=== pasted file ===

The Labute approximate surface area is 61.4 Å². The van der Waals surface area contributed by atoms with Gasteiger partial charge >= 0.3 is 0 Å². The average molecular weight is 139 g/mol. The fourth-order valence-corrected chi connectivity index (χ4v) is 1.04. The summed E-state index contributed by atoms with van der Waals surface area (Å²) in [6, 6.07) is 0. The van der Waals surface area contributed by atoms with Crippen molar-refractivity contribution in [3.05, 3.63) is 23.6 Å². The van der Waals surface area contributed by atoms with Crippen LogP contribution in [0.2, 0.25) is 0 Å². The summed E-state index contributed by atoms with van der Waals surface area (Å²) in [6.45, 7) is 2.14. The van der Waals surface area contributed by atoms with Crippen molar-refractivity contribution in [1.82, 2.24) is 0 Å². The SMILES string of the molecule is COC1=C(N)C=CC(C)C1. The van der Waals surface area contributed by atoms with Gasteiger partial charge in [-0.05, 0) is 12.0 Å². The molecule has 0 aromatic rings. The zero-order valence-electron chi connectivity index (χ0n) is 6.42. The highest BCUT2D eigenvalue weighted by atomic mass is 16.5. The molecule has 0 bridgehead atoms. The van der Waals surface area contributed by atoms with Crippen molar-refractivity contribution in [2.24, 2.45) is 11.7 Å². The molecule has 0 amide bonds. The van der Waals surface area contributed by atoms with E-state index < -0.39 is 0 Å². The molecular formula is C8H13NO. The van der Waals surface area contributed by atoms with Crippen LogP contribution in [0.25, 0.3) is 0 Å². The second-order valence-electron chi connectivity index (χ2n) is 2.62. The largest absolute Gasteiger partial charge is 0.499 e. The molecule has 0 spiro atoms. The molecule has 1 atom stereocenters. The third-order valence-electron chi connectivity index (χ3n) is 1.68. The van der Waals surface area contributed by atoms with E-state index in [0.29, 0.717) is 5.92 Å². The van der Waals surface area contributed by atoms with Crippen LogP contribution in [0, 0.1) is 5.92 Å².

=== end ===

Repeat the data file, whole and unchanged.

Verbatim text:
The Labute approximate surface area is 61.4 Å². The van der Waals surface area contributed by atoms with Gasteiger partial charge >= 0.3 is 0 Å². The average molecular weight is 139 g/mol. The fourth-order valence-corrected chi connectivity index (χ4v) is 1.04. The summed E-state index contributed by atoms with van der Waals surface area (Å²) in [6, 6.07) is 0. The van der Waals surface area contributed by atoms with Crippen molar-refractivity contribution in [3.05, 3.63) is 23.6 Å². The van der Waals surface area contributed by atoms with Crippen LogP contribution in [0.2, 0.25) is 0 Å². The summed E-state index contributed by atoms with van der Waals surface area (Å²) in [6.45, 7) is 2.14. The van der Waals surface area contributed by atoms with Crippen molar-refractivity contribution in [1.82, 2.24) is 0 Å². The SMILES string of the molecule is COC1=C(N)C=CC(C)C1. The van der Waals surface area contributed by atoms with Gasteiger partial charge in [-0.05, 0) is 12.0 Å². The molecule has 0 aromatic rings. The zero-order valence-electron chi connectivity index (χ0n) is 6.42. The highest BCUT2D eigenvalue weighted by atomic mass is 16.5. The molecule has 0 bridgehead atoms. The van der Waals surface area contributed by atoms with Crippen molar-refractivity contribution in [2.24, 2.45) is 11.7 Å². The molecule has 0 amide bonds. The van der Waals surface area contributed by atoms with E-state index < -0.39 is 0 Å². The molecular formula is C8H13NO. The van der Waals surface area contributed by atoms with Crippen LogP contribution in [0.25, 0.3) is 0 Å². The second-order valence-electron chi connectivity index (χ2n) is 2.62. The largest absolute Gasteiger partial charge is 0.499 e. The molecule has 0 spiro atoms. The molecule has 1 atom stereocenters. The third-order valence-electron chi connectivity index (χ3n) is 1.68. The van der Waals surface area contributed by atoms with E-state index in [0.29, 0.717) is 5.92 Å². The van der Waals surface area contributed by atoms with Crippen LogP contribution in [0, 0.1) is 5.92 Å².